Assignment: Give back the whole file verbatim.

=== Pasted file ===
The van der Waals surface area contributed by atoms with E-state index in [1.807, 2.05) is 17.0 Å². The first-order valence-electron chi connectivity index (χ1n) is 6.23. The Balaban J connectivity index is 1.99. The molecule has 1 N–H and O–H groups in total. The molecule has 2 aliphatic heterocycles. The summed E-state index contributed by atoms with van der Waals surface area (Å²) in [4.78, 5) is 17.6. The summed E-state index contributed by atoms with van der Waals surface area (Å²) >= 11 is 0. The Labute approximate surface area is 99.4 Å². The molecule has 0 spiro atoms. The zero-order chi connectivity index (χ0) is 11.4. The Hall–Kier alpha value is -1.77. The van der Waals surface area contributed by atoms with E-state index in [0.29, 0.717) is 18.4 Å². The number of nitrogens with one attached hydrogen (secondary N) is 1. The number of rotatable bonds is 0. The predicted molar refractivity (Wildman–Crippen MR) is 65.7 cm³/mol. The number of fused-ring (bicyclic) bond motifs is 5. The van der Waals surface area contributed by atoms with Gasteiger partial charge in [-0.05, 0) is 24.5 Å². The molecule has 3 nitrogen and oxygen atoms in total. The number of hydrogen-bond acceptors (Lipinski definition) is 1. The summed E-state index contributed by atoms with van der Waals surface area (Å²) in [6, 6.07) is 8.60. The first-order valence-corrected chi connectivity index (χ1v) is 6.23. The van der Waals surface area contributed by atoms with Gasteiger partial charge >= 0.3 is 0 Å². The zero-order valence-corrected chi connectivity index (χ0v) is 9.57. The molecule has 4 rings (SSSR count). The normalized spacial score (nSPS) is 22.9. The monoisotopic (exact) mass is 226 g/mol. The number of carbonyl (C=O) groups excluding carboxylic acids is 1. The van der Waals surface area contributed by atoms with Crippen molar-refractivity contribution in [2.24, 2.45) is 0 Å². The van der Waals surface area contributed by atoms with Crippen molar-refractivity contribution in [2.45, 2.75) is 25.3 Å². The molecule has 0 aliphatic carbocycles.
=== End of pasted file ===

The van der Waals surface area contributed by atoms with E-state index in [1.807, 2.05) is 17.0 Å². The first-order valence-electron chi connectivity index (χ1n) is 6.23. The Balaban J connectivity index is 1.99. The molecule has 1 N–H and O–H groups in total. The molecule has 2 aliphatic heterocycles. The summed E-state index contributed by atoms with van der Waals surface area (Å²) in [4.78, 5) is 17.6. The summed E-state index contributed by atoms with van der Waals surface area (Å²) >= 11 is 0. The Labute approximate surface area is 99.4 Å². The molecule has 0 spiro atoms. The zero-order chi connectivity index (χ0) is 11.4. The Hall–Kier alpha value is -1.77. The van der Waals surface area contributed by atoms with E-state index in [0.29, 0.717) is 18.4 Å². The number of nitrogens with one attached hydrogen (secondary N) is 1. The number of rotatable bonds is 0. The predicted molar refractivity (Wildman–Crippen MR) is 65.7 cm³/mol. The number of fused-ring (bicyclic) bond motifs is 5. The van der Waals surface area contributed by atoms with Gasteiger partial charge in [-0.05, 0) is 24.5 Å². The molecule has 3 nitrogen and oxygen atoms in total. The number of hydrogen-bond acceptors (Lipinski definition) is 1. The summed E-state index contributed by atoms with van der Waals surface area (Å²) in [6, 6.07) is 8.60. The first-order valence-corrected chi connectivity index (χ1v) is 6.23. The van der Waals surface area contributed by atoms with Gasteiger partial charge >= 0.3 is 0 Å². The zero-order valence-corrected chi connectivity index (χ0v) is 9.57. The molecule has 4 rings (SSSR count). The normalized spacial score (nSPS) is 22.9. The monoisotopic (exact) mass is 226 g/mol. The number of carbonyl (C=O) groups excluding carboxylic acids is 1. The van der Waals surface area contributed by atoms with Crippen molar-refractivity contribution in [2.24, 2.45) is 0 Å². The van der Waals surface area contributed by atoms with Crippen molar-refractivity contribution in [2.45, 2.75) is 25.3 Å². The molecule has 0 aliphatic carbocycles.